This trend may contravene New York City’s mandatory minimum standards for mental healthcare, which require the DOC to “provide sufficient escort officers to ensure delivery of service in a manner that promotes the maximum efficiency of mental health services staff.”
The DOC was unable to comment at the time of publication.
Additionally, the DOC attributes non-production to “tactical search operations,” alarms or lockdowns. A BOC report shows that the annual number of lockdowns in New York City jails increased by 88 percent from 2008 to 2017—though in 2018 they declined for the first time in four years. Data on searches and alarms were not publicly available at publication time—and this is part of the problem, said the BOC.
Non-productions arise from “significant discrepancies” in documentation and communication between the DOC and CHS, according to the BOC’s May 2019 lockdown report. The coordination of patient care, which currently relies on interpersonal correspondence between DOC clinic captains and CHS staff, has major “gaps,” which “hinder understanding of the impact that emergency lockdowns have on health and mental health services for people in custody,” wrote the BOC.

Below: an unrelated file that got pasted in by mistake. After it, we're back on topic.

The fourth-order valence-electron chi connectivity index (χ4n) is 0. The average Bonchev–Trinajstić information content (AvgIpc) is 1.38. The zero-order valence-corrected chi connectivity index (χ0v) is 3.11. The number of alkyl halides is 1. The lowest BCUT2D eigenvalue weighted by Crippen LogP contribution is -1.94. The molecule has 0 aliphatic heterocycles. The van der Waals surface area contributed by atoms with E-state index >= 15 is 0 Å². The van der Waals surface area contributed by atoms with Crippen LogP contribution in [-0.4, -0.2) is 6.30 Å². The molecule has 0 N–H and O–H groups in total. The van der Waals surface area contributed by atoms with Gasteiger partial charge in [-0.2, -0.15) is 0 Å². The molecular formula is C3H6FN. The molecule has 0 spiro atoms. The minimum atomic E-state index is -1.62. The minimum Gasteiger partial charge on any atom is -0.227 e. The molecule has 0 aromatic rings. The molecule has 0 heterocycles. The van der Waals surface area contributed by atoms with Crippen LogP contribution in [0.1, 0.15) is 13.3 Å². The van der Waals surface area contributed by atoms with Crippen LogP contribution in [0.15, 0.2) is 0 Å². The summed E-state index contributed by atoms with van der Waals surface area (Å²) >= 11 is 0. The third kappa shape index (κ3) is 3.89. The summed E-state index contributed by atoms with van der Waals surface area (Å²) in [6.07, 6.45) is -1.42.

Maher said she has seen how staff communication—or lack of it—can result in a person not getting the care they need. “Sometimes [corrections officers] wouldn’t tell people [when it was time for their appointment],” she claimed. “The medical [staff] would call the officer outside of our unit, and then the officer would lean in and tell the officer on duty in the unit. If you had a bad officer that day, sometimes they wouldn’t tell people. Especially when they didn’t like someone.”
The DOC was unable to comment on this specific allegation at the time of publication. But they did suggest that some non-productions involve incarcerated people who choose to refuse to leave their housing areas for scheduled appointments, though data to support this claim is not available.
The DOC is making changes to “ensure that everyone in need of care is seen by a medical professional in a timely manner,” Peter Thorne, the DOC’s deputy commissioner for public information, told Filter. The DOC has expanded capacity by opening a mini-clinic in the largest facility on Rikers, while also rolling out radio identification scanners and wristbands in all jail clinical settings, allowing for “real-time clinic production tracking.” The DOC has also added new escort officers.